The browser is a really hostile programming environment.
Web technology has, from the very start, been decentralized, not just technically, but also in the way it has evolved. Various browser vendors have added new functionality in ad-hoc and sometimes poorly thought out ways, which then sometimes ended up being adopted by others, and finally set down as a standard.
This is both a blessing and a curse. On the one hand, it is empowering to not have a central party control a system, but have it be improved by various parties working in loose collaboration (or, occasionally, open hostility). On the other hand, the haphazard way in which the Web was developed means that the resulting system is not exactly a shining example of internal consistency. In fact, some parts of it are downright messy and confusing.
Networks and the Internet
Computer networks have been around since the 1950s. If you put cables between two or more computers, and allow them to send data back and forth through these cables, you can do all kinds of wonderful things.
If connecting two machines in the same building allows us to do wonderful things, connecting machines all over the planet should be even better. The technology to start implementing this vision was developed in the 1980s, and the resulting network is called the Internet. It has lived up to its promise.
A computer can use this network to spew bits at another computer. For any effective communication to arise out of this bit-spewing, the computers at both ends must know what the bits are supposed to represent. The meaning of any given sequence of bits depends entirely on the kind of thing that it is trying to express, and the encoding mechanism used.
A network protocol describes a style of communication over a network. There are protocols for sending email, fetching email, sharing files, or even for controlling computers that happen to be infected by malicious software.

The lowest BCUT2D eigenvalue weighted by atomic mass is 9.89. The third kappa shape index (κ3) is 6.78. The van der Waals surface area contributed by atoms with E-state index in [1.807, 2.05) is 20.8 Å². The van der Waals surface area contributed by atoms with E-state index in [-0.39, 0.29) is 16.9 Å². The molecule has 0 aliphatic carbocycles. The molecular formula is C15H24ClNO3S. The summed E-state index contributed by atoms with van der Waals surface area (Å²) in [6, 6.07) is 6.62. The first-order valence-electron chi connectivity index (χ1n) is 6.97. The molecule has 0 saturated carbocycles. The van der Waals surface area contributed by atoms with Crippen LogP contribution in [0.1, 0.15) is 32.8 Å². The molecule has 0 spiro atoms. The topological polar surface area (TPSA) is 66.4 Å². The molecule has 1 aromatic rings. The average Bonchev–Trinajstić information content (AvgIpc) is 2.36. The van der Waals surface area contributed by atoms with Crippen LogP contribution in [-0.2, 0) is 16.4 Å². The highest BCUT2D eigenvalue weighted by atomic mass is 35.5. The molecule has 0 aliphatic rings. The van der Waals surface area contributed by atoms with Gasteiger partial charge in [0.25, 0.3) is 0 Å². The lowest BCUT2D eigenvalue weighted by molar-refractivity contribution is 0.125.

For example, a simple chat protocol might consist of one computer sending the bits that represent the text “CHAT?” to another machine, and the other responding with “OK!” to confirm that it understands the protocol. They can then proceed to send each other strings of text, read the text sent by the other from the network, and display whatever they receive on their screens.
Most protocols are built on top of other protocols. Our example chat protocol treats the network as a stream-like device into which you can put bits, and have them arrive at the correct destination in the correct order. Ensuring those things is already a rather difficult technical problem.
TCP (Transmission Control Protocol) is a protocol that solves this problem. All internet-connected devices “speak” it, and most communication on the Internet is built on top of it.
A TCP connection works as follows: one computer must be waiting, or listening, for other computers to start talking to it. To be able to listen for different kinds of communication at the same time on a single machine, each listener has a number (called a port) associated with it. Most protocols specify which port should be used by default. For example, when we want to send an email using the SMTP protocol, the machine through which we send it is expected to be listening on port 25.